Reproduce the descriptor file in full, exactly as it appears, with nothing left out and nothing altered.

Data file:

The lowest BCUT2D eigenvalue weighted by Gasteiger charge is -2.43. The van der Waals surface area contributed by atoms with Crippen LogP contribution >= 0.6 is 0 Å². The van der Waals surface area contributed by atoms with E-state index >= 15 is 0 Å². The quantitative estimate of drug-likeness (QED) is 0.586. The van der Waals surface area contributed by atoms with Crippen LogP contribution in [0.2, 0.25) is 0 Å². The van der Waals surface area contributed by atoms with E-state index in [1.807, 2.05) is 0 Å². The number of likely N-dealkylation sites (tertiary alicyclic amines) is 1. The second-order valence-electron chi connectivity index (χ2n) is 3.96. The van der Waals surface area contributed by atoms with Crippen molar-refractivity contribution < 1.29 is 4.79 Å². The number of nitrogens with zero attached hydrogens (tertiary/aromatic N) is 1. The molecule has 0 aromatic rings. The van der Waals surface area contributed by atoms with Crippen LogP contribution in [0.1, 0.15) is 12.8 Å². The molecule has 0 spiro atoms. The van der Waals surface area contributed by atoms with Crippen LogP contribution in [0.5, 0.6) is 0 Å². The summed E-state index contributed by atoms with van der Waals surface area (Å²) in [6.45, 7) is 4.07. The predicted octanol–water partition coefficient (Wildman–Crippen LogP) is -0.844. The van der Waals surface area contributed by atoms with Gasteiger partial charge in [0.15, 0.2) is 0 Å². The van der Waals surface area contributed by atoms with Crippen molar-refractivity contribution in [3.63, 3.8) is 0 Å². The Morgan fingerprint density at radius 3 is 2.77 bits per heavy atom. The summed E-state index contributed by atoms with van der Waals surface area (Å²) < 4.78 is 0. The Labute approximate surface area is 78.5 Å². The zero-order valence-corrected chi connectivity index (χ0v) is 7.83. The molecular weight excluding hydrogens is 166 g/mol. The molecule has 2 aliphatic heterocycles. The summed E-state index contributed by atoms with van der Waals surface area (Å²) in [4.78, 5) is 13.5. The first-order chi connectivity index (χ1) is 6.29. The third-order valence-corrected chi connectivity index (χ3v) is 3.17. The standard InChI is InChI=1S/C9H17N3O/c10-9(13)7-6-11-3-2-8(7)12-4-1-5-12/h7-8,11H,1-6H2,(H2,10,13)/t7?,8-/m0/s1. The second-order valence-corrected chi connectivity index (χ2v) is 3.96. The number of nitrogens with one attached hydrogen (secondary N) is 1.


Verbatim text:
The lowest BCUT2D eigenvalue weighted by Gasteiger charge is -2.43. The van der Waals surface area contributed by atoms with Crippen LogP contribution >= 0.6 is 0 Å². The van der Waals surface area contributed by atoms with E-state index >= 15 is 0 Å². The quantitative estimate of drug-likeness (QED) is 0.586. The van der Waals surface area contributed by atoms with Crippen LogP contribution in [0.2, 0.25) is 0 Å². The van der Waals surface area contributed by atoms with E-state index in [1.807, 2.05) is 0 Å². The number of likely N-dealkylation sites (tertiary alicyclic amines) is 1. The second-order valence-electron chi connectivity index (χ2n) is 3.96. The van der Waals surface area contributed by atoms with Crippen molar-refractivity contribution < 1.29 is 4.79 Å². The number of nitrogens with zero attached hydrogens (tertiary/aromatic N) is 1. The molecule has 0 aromatic rings. The van der Waals surface area contributed by atoms with Crippen LogP contribution in [0.1, 0.15) is 12.8 Å². The molecule has 0 spiro atoms. The van der Waals surface area contributed by atoms with Crippen LogP contribution in [0.5, 0.6) is 0 Å². The summed E-state index contributed by atoms with van der Waals surface area (Å²) in [6.45, 7) is 4.07. The predicted octanol–water partition coefficient (Wildman–Crippen LogP) is -0.844. The van der Waals surface area contributed by atoms with Gasteiger partial charge in [0.15, 0.2) is 0 Å². The van der Waals surface area contributed by atoms with Crippen molar-refractivity contribution in [3.63, 3.8) is 0 Å². The Morgan fingerprint density at radius 3 is 2.77 bits per heavy atom. The summed E-state index contributed by atoms with van der Waals surface area (Å²) < 4.78 is 0. The Labute approximate surface area is 78.5 Å². The zero-order valence-corrected chi connectivity index (χ0v) is 7.83. The molecular weight excluding hydrogens is 166 g/mol. The molecule has 2 aliphatic heterocycles. The summed E-state index contributed by atoms with van der Waals surface area (Å²) in [4.78, 5) is 13.5. The first-order chi connectivity index (χ1) is 6.29. The third-order valence-corrected chi connectivity index (χ3v) is 3.17. The standard InChI is InChI=1S/C9H17N3O/c10-9(13)7-6-11-3-2-8(7)12-4-1-5-12/h7-8,11H,1-6H2,(H2,10,13)/t7?,8-/m0/s1. The second-order valence-corrected chi connectivity index (χ2v) is 3.96. The number of nitrogens with one attached hydrogen (secondary N) is 1.